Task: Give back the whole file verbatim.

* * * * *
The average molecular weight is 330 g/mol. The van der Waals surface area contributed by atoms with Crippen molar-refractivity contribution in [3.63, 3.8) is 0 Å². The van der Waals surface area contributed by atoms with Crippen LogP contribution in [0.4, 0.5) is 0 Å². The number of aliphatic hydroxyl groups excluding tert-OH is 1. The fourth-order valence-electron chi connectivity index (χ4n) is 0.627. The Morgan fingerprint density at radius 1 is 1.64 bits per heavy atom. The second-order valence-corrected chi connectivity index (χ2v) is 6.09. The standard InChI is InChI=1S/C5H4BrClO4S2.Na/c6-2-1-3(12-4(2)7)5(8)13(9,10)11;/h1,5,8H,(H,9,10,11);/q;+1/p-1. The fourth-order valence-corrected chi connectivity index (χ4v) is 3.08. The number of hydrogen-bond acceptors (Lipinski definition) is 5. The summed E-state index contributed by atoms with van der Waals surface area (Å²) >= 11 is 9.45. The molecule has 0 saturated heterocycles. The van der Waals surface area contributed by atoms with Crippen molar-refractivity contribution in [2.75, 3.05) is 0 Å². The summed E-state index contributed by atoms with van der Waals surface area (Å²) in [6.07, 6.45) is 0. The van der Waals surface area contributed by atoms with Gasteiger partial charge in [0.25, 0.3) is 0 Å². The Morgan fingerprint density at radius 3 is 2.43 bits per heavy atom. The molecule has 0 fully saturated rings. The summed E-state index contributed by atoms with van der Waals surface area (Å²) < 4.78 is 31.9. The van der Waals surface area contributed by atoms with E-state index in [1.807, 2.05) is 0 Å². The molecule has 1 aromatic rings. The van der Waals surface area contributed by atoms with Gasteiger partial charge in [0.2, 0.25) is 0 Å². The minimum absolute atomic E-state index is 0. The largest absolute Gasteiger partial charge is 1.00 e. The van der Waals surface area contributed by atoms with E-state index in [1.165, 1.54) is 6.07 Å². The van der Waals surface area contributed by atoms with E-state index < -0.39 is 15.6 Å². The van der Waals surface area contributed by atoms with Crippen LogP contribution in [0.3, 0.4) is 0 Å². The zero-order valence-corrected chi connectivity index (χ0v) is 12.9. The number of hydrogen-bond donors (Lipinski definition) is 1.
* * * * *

The average molecular weight is 330 g/mol. The van der Waals surface area contributed by atoms with Crippen molar-refractivity contribution in [3.63, 3.8) is 0 Å². The van der Waals surface area contributed by atoms with Crippen LogP contribution in [0.4, 0.5) is 0 Å². The number of aliphatic hydroxyl groups excluding tert-OH is 1. The fourth-order valence-electron chi connectivity index (χ4n) is 0.627. The Morgan fingerprint density at radius 1 is 1.64 bits per heavy atom. The second-order valence-corrected chi connectivity index (χ2v) is 6.09. The standard InChI is InChI=1S/C5H4BrClO4S2.Na/c6-2-1-3(12-4(2)7)5(8)13(9,10)11;/h1,5,8H,(H,9,10,11);/q;+1/p-1. The fourth-order valence-corrected chi connectivity index (χ4v) is 3.08. The number of hydrogen-bond acceptors (Lipinski definition) is 5. The summed E-state index contributed by atoms with van der Waals surface area (Å²) >= 11 is 9.45. The molecule has 0 saturated heterocycles. The van der Waals surface area contributed by atoms with Crippen molar-refractivity contribution in [2.75, 3.05) is 0 Å². The summed E-state index contributed by atoms with van der Waals surface area (Å²) in [6.07, 6.45) is 0. The van der Waals surface area contributed by atoms with Gasteiger partial charge in [0.25, 0.3) is 0 Å². The Morgan fingerprint density at radius 3 is 2.43 bits per heavy atom. The molecule has 0 fully saturated rings. The summed E-state index contributed by atoms with van der Waals surface area (Å²) < 4.78 is 31.9. The van der Waals surface area contributed by atoms with E-state index in [1.807, 2.05) is 0 Å². The molecule has 1 aromatic rings. The van der Waals surface area contributed by atoms with Gasteiger partial charge in [0.2, 0.25) is 0 Å². The minimum absolute atomic E-state index is 0. The largest absolute Gasteiger partial charge is 1.00 e. The van der Waals surface area contributed by atoms with E-state index in [1.165, 1.54) is 6.07 Å². The van der Waals surface area contributed by atoms with E-state index < -0.39 is 15.6 Å². The van der Waals surface area contributed by atoms with Crippen LogP contribution in [0.3, 0.4) is 0 Å². The zero-order valence-corrected chi connectivity index (χ0v) is 12.9. The number of hydrogen-bond donors (Lipinski definition) is 1.